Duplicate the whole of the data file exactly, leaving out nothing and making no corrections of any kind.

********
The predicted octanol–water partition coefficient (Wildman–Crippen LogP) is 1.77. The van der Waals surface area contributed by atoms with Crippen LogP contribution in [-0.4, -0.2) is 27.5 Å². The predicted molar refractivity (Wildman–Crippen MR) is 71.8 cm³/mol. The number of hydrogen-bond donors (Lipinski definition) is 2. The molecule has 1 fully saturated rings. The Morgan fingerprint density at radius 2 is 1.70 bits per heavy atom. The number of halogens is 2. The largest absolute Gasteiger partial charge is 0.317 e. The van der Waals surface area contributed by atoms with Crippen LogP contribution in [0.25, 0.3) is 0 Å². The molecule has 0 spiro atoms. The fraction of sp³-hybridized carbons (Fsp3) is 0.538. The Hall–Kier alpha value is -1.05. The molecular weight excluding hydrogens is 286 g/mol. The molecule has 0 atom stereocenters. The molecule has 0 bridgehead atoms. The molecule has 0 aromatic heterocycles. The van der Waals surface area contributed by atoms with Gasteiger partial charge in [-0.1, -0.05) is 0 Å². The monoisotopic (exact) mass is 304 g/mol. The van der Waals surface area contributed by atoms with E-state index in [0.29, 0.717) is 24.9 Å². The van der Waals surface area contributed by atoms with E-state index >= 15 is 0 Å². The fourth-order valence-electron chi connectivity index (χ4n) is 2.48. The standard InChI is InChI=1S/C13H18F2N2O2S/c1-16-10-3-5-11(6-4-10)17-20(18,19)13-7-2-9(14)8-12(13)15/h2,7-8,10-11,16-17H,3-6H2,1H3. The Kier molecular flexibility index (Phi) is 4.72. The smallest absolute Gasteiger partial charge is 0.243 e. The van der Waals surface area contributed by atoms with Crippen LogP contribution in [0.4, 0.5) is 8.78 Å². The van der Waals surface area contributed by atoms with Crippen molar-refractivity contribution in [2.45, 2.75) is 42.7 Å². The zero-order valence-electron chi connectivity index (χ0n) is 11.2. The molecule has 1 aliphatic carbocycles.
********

The predicted octanol–water partition coefficient (Wildman–Crippen LogP) is 1.77. The van der Waals surface area contributed by atoms with Crippen LogP contribution in [-0.4, -0.2) is 27.5 Å². The predicted molar refractivity (Wildman–Crippen MR) is 71.8 cm³/mol. The number of hydrogen-bond donors (Lipinski definition) is 2. The molecule has 1 fully saturated rings. The Morgan fingerprint density at radius 2 is 1.70 bits per heavy atom. The number of halogens is 2. The largest absolute Gasteiger partial charge is 0.317 e. The van der Waals surface area contributed by atoms with Crippen LogP contribution in [0.25, 0.3) is 0 Å². The molecule has 0 spiro atoms. The fraction of sp³-hybridized carbons (Fsp3) is 0.538. The Hall–Kier alpha value is -1.05. The molecular weight excluding hydrogens is 286 g/mol. The molecule has 0 atom stereocenters. The molecule has 0 bridgehead atoms. The molecule has 0 aromatic heterocycles. The van der Waals surface area contributed by atoms with Gasteiger partial charge in [-0.1, -0.05) is 0 Å². The monoisotopic (exact) mass is 304 g/mol. The van der Waals surface area contributed by atoms with E-state index in [0.29, 0.717) is 24.9 Å². The van der Waals surface area contributed by atoms with E-state index >= 15 is 0 Å². The fourth-order valence-electron chi connectivity index (χ4n) is 2.48. The standard InChI is InChI=1S/C13H18F2N2O2S/c1-16-10-3-5-11(6-4-10)17-20(18,19)13-7-2-9(14)8-12(13)15/h2,7-8,10-11,16-17H,3-6H2,1H3. The Kier molecular flexibility index (Phi) is 4.72. The smallest absolute Gasteiger partial charge is 0.243 e. The van der Waals surface area contributed by atoms with Crippen LogP contribution in [0.4, 0.5) is 8.78 Å². The van der Waals surface area contributed by atoms with Crippen molar-refractivity contribution in [2.45, 2.75) is 42.7 Å². The zero-order valence-electron chi connectivity index (χ0n) is 11.2. The molecule has 1 aliphatic carbocycles.